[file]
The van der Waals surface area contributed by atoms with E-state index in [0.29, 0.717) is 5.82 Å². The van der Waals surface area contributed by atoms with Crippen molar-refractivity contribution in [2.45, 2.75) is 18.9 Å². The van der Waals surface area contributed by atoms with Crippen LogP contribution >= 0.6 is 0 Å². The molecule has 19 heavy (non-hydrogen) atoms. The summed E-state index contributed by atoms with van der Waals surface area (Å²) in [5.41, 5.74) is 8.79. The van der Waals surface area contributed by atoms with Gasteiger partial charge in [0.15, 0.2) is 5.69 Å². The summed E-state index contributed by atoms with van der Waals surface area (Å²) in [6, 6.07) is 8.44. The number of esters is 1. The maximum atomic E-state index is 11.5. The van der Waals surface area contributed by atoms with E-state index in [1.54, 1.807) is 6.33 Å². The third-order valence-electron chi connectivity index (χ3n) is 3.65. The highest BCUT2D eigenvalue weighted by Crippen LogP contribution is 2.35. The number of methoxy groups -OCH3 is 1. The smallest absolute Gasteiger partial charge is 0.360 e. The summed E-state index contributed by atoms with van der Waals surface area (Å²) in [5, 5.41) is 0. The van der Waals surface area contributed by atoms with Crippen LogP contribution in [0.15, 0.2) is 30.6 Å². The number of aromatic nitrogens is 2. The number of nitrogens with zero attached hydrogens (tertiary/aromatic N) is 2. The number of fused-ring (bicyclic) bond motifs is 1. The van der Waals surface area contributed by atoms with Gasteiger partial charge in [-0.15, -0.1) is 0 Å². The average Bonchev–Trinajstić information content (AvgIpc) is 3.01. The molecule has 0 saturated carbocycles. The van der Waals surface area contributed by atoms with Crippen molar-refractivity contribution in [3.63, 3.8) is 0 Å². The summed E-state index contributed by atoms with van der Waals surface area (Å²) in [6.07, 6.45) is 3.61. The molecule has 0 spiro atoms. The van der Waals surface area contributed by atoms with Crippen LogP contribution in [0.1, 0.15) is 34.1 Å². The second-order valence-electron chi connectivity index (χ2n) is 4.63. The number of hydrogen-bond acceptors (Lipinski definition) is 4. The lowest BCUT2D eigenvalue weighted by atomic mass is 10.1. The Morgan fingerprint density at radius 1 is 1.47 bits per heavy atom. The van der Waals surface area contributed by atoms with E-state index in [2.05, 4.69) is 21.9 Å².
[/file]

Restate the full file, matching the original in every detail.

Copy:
The van der Waals surface area contributed by atoms with E-state index in [0.29, 0.717) is 5.82 Å². The van der Waals surface area contributed by atoms with Crippen molar-refractivity contribution in [2.45, 2.75) is 18.9 Å². The van der Waals surface area contributed by atoms with Crippen LogP contribution >= 0.6 is 0 Å². The molecule has 19 heavy (non-hydrogen) atoms. The summed E-state index contributed by atoms with van der Waals surface area (Å²) in [5.41, 5.74) is 8.79. The van der Waals surface area contributed by atoms with Gasteiger partial charge in [0.15, 0.2) is 5.69 Å². The summed E-state index contributed by atoms with van der Waals surface area (Å²) in [6, 6.07) is 8.44. The number of esters is 1. The maximum atomic E-state index is 11.5. The van der Waals surface area contributed by atoms with E-state index in [1.54, 1.807) is 6.33 Å². The third-order valence-electron chi connectivity index (χ3n) is 3.65. The highest BCUT2D eigenvalue weighted by Crippen LogP contribution is 2.35. The number of methoxy groups -OCH3 is 1. The smallest absolute Gasteiger partial charge is 0.360 e. The summed E-state index contributed by atoms with van der Waals surface area (Å²) in [5, 5.41) is 0. The van der Waals surface area contributed by atoms with Crippen LogP contribution in [0.15, 0.2) is 30.6 Å². The number of aromatic nitrogens is 2. The number of nitrogens with zero attached hydrogens (tertiary/aromatic N) is 2. The number of fused-ring (bicyclic) bond motifs is 1. The van der Waals surface area contributed by atoms with Gasteiger partial charge in [-0.15, -0.1) is 0 Å². The average Bonchev–Trinajstić information content (AvgIpc) is 3.01. The molecule has 0 saturated carbocycles. The van der Waals surface area contributed by atoms with Crippen molar-refractivity contribution in [3.63, 3.8) is 0 Å². The summed E-state index contributed by atoms with van der Waals surface area (Å²) in [6.07, 6.45) is 3.61. The molecule has 0 spiro atoms. The van der Waals surface area contributed by atoms with Crippen LogP contribution in [0.1, 0.15) is 34.1 Å². The second-order valence-electron chi connectivity index (χ2n) is 4.63. The number of hydrogen-bond acceptors (Lipinski definition) is 4. The lowest BCUT2D eigenvalue weighted by atomic mass is 10.1. The Morgan fingerprint density at radius 1 is 1.47 bits per heavy atom. The van der Waals surface area contributed by atoms with E-state index in [2.05, 4.69) is 21.9 Å².